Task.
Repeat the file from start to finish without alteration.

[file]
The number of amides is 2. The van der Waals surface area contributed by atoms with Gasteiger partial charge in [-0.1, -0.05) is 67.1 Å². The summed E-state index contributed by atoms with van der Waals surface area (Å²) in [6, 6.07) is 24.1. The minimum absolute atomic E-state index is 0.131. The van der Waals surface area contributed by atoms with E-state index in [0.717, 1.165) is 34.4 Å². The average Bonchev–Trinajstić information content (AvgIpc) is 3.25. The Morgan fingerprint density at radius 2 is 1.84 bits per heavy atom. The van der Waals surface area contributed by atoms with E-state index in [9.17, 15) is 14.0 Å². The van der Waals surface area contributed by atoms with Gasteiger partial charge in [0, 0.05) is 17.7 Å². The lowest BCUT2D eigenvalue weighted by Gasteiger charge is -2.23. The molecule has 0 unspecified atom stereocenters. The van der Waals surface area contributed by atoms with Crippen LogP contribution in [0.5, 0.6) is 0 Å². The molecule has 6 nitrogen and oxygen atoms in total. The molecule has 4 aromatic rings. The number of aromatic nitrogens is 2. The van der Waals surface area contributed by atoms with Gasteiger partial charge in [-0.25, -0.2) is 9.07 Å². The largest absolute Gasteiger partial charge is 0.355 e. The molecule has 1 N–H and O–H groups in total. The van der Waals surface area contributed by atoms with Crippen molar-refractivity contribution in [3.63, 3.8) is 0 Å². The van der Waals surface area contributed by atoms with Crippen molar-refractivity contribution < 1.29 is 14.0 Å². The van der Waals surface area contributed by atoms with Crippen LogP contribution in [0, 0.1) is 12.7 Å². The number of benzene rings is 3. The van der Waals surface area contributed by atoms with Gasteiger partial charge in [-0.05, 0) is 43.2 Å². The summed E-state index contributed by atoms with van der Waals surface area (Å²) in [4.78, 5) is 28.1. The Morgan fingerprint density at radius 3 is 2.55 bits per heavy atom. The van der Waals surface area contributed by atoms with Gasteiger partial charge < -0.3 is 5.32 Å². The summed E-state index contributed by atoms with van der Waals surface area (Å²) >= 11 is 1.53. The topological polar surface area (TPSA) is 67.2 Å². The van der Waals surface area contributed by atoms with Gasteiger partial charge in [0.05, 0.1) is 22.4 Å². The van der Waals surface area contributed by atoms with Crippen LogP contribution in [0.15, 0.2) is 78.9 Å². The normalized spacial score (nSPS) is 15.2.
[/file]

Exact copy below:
The number of amides is 2. The van der Waals surface area contributed by atoms with Gasteiger partial charge in [-0.1, -0.05) is 67.1 Å². The summed E-state index contributed by atoms with van der Waals surface area (Å²) in [6, 6.07) is 24.1. The minimum absolute atomic E-state index is 0.131. The van der Waals surface area contributed by atoms with E-state index in [0.717, 1.165) is 34.4 Å². The average Bonchev–Trinajstić information content (AvgIpc) is 3.25. The Morgan fingerprint density at radius 2 is 1.84 bits per heavy atom. The van der Waals surface area contributed by atoms with E-state index in [9.17, 15) is 14.0 Å². The van der Waals surface area contributed by atoms with Gasteiger partial charge in [0, 0.05) is 17.7 Å². The lowest BCUT2D eigenvalue weighted by Gasteiger charge is -2.23. The molecule has 0 unspecified atom stereocenters. The van der Waals surface area contributed by atoms with Crippen LogP contribution in [0.5, 0.6) is 0 Å². The molecule has 6 nitrogen and oxygen atoms in total. The molecule has 4 aromatic rings. The number of aromatic nitrogens is 2. The van der Waals surface area contributed by atoms with Gasteiger partial charge in [-0.25, -0.2) is 9.07 Å². The largest absolute Gasteiger partial charge is 0.355 e. The molecule has 1 N–H and O–H groups in total. The van der Waals surface area contributed by atoms with Crippen molar-refractivity contribution in [3.63, 3.8) is 0 Å². The van der Waals surface area contributed by atoms with Crippen molar-refractivity contribution < 1.29 is 14.0 Å². The van der Waals surface area contributed by atoms with Crippen LogP contribution in [0, 0.1) is 12.7 Å². The number of benzene rings is 3. The van der Waals surface area contributed by atoms with Gasteiger partial charge in [-0.05, 0) is 43.2 Å². The summed E-state index contributed by atoms with van der Waals surface area (Å²) in [4.78, 5) is 28.1. The Morgan fingerprint density at radius 3 is 2.55 bits per heavy atom. The van der Waals surface area contributed by atoms with Gasteiger partial charge < -0.3 is 5.32 Å². The summed E-state index contributed by atoms with van der Waals surface area (Å²) >= 11 is 1.53. The topological polar surface area (TPSA) is 67.2 Å². The van der Waals surface area contributed by atoms with Gasteiger partial charge in [0.05, 0.1) is 22.4 Å². The van der Waals surface area contributed by atoms with Crippen LogP contribution in [0.15, 0.2) is 78.9 Å². The normalized spacial score (nSPS) is 15.2.